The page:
By Aaron Estes, Cheese Editor
I still remember the first time that I ever had a Rolf Beeler (incredibly important Swiss affineur) 18 month aged Gruyère and it changed my outlook on everything regarding cheese.
I was sitting at my kitchen table in Queens when I had my first taste. It immediately took me back to my time spent in Switzerland while studying and singing in Europe. The crisp, mountain air, the white snow interspersed with patches of green grass, the picture-perfect chalets… That first bite hit me with the realization that good cheese shows us a “sense of place.”
Traditionally these cheeses were made with summer milk from collective herds that graze high in the Alps. The herds and the people tending them would travel short distances from the valleys into the mountains to graze on the new and fresh flowers and grasses throughout the area. This seasonal tradition of Transhumance had a direct effect on the quality, taste and unique character of the milk that the cheesemakers had to work with.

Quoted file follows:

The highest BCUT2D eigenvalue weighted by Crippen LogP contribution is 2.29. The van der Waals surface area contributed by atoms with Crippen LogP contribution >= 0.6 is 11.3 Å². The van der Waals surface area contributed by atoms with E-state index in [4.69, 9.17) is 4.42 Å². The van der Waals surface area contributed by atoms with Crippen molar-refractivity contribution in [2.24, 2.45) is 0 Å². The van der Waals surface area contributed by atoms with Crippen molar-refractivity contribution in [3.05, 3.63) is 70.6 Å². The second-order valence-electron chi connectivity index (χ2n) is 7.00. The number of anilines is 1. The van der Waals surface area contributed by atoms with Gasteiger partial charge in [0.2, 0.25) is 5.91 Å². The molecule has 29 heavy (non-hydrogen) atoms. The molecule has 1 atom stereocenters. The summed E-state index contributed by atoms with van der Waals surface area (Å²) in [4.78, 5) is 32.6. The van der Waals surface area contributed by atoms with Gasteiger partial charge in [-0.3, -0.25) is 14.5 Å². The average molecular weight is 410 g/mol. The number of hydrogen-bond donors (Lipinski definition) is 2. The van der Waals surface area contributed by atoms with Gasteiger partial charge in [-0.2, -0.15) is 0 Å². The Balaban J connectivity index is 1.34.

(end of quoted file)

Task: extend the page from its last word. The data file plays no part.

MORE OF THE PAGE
Sigit is Mecox Bay Dairy’s foray into this particular style. Situated in Bridgehampton, NY, the Ludlow family (originally potato farmers) set their sights on making small batch, artisanal cheese in 2003. Their small herd of Jersey cows and location near Mecox bay and Swan Creek provides that perfect “sense of place” for the Eastern Long Island community.
The golden color of the paste indicates to me that this cheese is made from summer milk. The high levels of beta carotene in spring and summer grasses give the milk a golden-yellow color. Although the paste is drier than I would have thought (even for a cheese aged approximately 18 months), the amino acid crystallization (the crunchy bits that we all know and love) spreads throughout.
I don’t get much on the nose…maybe a hint of grass, but nothing very pronounced or overwhelming for me with this wedge.
The taste is exactly what I expect: roasted almonds, rich cream and even a touch of buttered toast. The only thing lacking for me is that I would like more salt. An extra touch of salt for me would allow the complexity to develop on the tongue, and provide an even longer finish.
Chances are that most people who are well-versed in the Long Island food and wine scene have had some exposure to the cheeses from Mecox. I have to say that up until I moved to Queens and began my frequent trips out to the East End, I had not heard of the Ludlow family, Mecox Dairy, or the quality cheeses that they make. A travesty really…
I don’t know if it was a question of distribution, supply, or even both, but the cheeses from Mecox (Sigit included) deserve the opportunity to give everyone a chance to taste a little piece of Mecox Bay in Eastern Long Island.